Bengaluru-based painter Remya Kumar’s artistic journey has been one of self-discovery and learning.
“I’ve been interested in art since I was a child, but I used to always copy from photographs or other paintings. I didn’t think I was creative enough to make something original for a very long time, and this was a creative block that I had to consciously overcome,” she tells South First.
The architect-turned artist is showcasing her latest collection of canvas paintings titled ‘Terra Verde’ in a show curated by ArtenBlu at Vasantha Art Gallery. The show kicks off on 5 November.
The 15 evocative pieces in the collection celebrate the lushness and glory of nature, and capture the feel of her homeland, Kerala.
Through rich tones and bold brush strokes, Remya communicates the beauty and power of the natural world. In a candid conversation, she speaks of her intuitive creative process and how the pandemic gave her a new perspective on life.
South First: You were an architect, and then chose to take up art. How did that shift happen?
Remya Kumar: I studied architecture and went on to study urban planning at The Ohio State University in the US. It was while I was in the US that I took a few art courses on campus. These courses were amazing at pushing me far out of my comfort zone and making me realise my own potential. It was here that I dared to believe that, maybe, I could create on my own, and that the process of self-discovery through art could be exhilarating, and fun, not serious and stressful. I learnt that the more one let go of trying desperately to make a good painting, the better the art became — how paradoxical! It was an amazing discovery that I keep central to my practice even today.
SF: Who all have been your inspirations when it comes to art?
RK: I love art that appears spontaneous and intuitive — when the strokes and marks are created without engaging the mind too much. I feel like I can truly see the soul of the artist then. This kind of art moves me. Abstracts and non-objective art are the kind of art I’m most drawn to by other artists.
My experience with my mentor, the eminent artist AV Ilango, has been a life-altering one. I feel like I got a second lease of life at Ilango’s Artspace in Chennai. Seeing him work, and meeting all the people from the art world, was a complete education that a self-taught artist like myself could only dream of. Having a mentor makes all the difference between being a complete outsider with no bearings in the art world, and having a north star in a sense, pointing you in a meaningful direction.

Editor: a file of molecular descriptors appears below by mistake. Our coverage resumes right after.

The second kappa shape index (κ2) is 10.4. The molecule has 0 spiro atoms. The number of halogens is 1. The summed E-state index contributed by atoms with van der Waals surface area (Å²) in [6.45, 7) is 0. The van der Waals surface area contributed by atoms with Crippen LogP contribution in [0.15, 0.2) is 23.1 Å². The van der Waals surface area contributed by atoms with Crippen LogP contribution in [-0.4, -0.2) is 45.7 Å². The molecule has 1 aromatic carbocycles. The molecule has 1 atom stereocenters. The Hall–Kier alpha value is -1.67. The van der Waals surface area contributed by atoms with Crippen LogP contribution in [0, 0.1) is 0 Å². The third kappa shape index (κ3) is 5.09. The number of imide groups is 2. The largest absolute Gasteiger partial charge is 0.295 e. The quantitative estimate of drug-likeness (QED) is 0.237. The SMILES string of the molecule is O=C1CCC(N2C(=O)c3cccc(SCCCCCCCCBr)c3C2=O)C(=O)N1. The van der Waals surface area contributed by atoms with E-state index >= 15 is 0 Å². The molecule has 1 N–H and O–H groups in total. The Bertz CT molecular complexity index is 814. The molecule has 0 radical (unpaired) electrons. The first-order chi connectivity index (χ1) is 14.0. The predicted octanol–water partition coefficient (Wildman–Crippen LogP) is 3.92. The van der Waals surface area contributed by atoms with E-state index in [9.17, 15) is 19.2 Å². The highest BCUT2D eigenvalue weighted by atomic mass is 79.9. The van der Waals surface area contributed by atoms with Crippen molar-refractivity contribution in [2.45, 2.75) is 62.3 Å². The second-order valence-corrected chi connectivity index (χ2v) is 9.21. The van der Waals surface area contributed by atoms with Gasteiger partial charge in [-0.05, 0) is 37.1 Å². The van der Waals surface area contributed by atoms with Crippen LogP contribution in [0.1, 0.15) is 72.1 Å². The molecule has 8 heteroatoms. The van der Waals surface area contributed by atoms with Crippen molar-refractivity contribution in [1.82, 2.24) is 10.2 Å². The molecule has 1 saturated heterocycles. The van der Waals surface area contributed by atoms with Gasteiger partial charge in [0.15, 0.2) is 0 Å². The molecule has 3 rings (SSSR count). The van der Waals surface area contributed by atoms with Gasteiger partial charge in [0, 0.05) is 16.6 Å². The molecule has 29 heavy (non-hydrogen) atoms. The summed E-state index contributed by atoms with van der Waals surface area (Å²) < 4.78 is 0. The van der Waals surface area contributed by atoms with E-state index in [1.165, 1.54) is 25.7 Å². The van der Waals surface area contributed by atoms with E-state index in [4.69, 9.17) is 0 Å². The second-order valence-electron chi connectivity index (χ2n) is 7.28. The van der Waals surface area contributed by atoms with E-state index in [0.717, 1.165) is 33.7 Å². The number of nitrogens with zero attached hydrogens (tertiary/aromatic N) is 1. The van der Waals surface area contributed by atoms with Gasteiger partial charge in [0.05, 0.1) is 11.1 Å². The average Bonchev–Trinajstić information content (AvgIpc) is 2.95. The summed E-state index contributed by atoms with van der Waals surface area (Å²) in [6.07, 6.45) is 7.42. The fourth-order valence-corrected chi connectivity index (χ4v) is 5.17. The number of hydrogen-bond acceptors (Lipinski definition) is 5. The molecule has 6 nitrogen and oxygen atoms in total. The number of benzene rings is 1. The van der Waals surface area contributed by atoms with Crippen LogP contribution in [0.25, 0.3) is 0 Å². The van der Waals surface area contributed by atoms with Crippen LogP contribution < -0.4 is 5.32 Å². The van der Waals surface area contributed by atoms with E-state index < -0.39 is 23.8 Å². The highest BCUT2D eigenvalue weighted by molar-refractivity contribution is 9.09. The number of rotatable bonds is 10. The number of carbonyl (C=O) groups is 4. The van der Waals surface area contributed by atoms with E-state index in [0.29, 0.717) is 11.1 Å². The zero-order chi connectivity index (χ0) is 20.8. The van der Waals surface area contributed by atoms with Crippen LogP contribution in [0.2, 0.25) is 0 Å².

SF: Tell us more about Terra Verde. Why did you choose this theme?
RK: I draw inspiration from the lush, bountiful, exuberant feeling that the flora of Kerala exhibits, and I try to create that same feeling in my work through my own lens, which is colourful and sometimes other-worldly. The tropical theme came to me at a time when I was looking for a change in direction in my artistic expression. I used to make less descriptive nature-based work using a palette knife predominantly.
At the start of the pandemic, with the slowing down of the world, a lot of artists began looking inward and took this opportunity to reset. I decided to go back to basics and began making detailed sketches of the plants around me in my apartment. I began experimenting and found that I loved where this new theme was taking me. Coincidently, I visited my home in Kerala during the lockdown around this time and ended up staying there for three months. And so I found myself in the heart of inspiration and was able to soak in the feeling of the tropics to carry onto my canvases back home.
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SF: The colour palette of this collection makes it stand out. What was the thought process behind choosing it?
The colour choices are not pre-planned, they happen intuitively and spontaneously. It all starts with laying the background, which is a quick, playful process where paint is very loosely put down to create dynamic marks. The colours chosen at this stage determine what colours will come for the main focal points of the painting. And since the background is made without too much thought or strategy, the subsequent colour choices are also a surprise to me. This is what makes the whole process fun for me — the unpredictability of it all. In the end, it all somehow comes together, one mark at a time.
SF: In this collection you experimented with new tools and media. What were the tools?
RK: When I was looking for a new direction, one goal of mine was to break away from my dependence on the palette knife which had served me well for 10 years. So I began going through all my hoarded art supplies and tried my hand at everything to see what resonated with me — markers, rollers, crayons, pastels, sponges, charcoal, many many different types of brushes, collage, spray bottles, printing and so much more. This was some very fertile creative soil to be working in — so many new discoveries were made, and a lot of them have become a part of my standard approach to making a painting now. I have promised myself that I will keep returning to this kind of playful, joyous experimentation to keep things alive in my art practice.
SF: The show kicks off with a live event. What can we expect from the event?
RK: At the live event on 5 November, I will take audience members through the process of creating one of my popular paintings called Blue Woods. I will be using my trusty palette knife and will show you all the steps to take you from a blank canvas to the finished painting in the span of about half an hour. I will also take questions from the audience as I’m painting, and will talk about my process.
(‘Terra Verde’ will be on display at Vasantha Art Gallery, Bengaluru from 5 November to 5 December.)